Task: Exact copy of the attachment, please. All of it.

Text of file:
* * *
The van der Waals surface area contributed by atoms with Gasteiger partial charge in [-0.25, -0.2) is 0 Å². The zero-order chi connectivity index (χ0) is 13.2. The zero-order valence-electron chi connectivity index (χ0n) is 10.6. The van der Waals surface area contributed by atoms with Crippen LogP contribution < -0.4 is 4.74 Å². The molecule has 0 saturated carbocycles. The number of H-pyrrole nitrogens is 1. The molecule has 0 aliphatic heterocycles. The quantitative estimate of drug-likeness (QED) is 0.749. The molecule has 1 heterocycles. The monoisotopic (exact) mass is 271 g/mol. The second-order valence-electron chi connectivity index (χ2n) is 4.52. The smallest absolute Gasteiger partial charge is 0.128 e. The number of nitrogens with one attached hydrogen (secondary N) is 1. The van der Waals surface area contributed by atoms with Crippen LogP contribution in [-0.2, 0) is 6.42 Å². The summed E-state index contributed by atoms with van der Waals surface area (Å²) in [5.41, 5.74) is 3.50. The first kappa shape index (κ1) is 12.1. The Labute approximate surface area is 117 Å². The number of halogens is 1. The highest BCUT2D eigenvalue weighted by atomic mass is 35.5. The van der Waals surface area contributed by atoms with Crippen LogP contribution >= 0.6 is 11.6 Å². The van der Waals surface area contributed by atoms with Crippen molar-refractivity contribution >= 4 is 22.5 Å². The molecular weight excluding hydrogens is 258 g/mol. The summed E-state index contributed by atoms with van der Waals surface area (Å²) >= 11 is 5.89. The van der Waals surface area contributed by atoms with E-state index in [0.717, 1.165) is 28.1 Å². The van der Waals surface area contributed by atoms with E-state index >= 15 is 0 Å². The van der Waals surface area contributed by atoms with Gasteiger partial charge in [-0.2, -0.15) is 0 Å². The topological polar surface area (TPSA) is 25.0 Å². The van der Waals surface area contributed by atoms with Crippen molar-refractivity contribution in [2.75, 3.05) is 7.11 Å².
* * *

The van der Waals surface area contributed by atoms with Gasteiger partial charge in [-0.25, -0.2) is 0 Å². The zero-order chi connectivity index (χ0) is 13.2. The zero-order valence-electron chi connectivity index (χ0n) is 10.6. The van der Waals surface area contributed by atoms with Crippen LogP contribution < -0.4 is 4.74 Å². The molecule has 0 saturated carbocycles. The number of H-pyrrole nitrogens is 1. The molecule has 0 aliphatic heterocycles. The quantitative estimate of drug-likeness (QED) is 0.749. The molecule has 1 heterocycles. The monoisotopic (exact) mass is 271 g/mol. The second-order valence-electron chi connectivity index (χ2n) is 4.52. The smallest absolute Gasteiger partial charge is 0.128 e. The number of nitrogens with one attached hydrogen (secondary N) is 1. The van der Waals surface area contributed by atoms with Crippen LogP contribution in [-0.2, 0) is 6.42 Å². The summed E-state index contributed by atoms with van der Waals surface area (Å²) in [5.41, 5.74) is 3.50. The first kappa shape index (κ1) is 12.1. The Labute approximate surface area is 117 Å². The number of halogens is 1. The highest BCUT2D eigenvalue weighted by atomic mass is 35.5. The van der Waals surface area contributed by atoms with Crippen LogP contribution >= 0.6 is 11.6 Å². The van der Waals surface area contributed by atoms with Crippen molar-refractivity contribution >= 4 is 22.5 Å². The molecular weight excluding hydrogens is 258 g/mol. The summed E-state index contributed by atoms with van der Waals surface area (Å²) >= 11 is 5.89. The van der Waals surface area contributed by atoms with E-state index in [0.717, 1.165) is 28.1 Å². The van der Waals surface area contributed by atoms with E-state index >= 15 is 0 Å². The van der Waals surface area contributed by atoms with Gasteiger partial charge in [-0.2, -0.15) is 0 Å². The topological polar surface area (TPSA) is 25.0 Å². The van der Waals surface area contributed by atoms with Crippen molar-refractivity contribution in [2.75, 3.05) is 7.11 Å².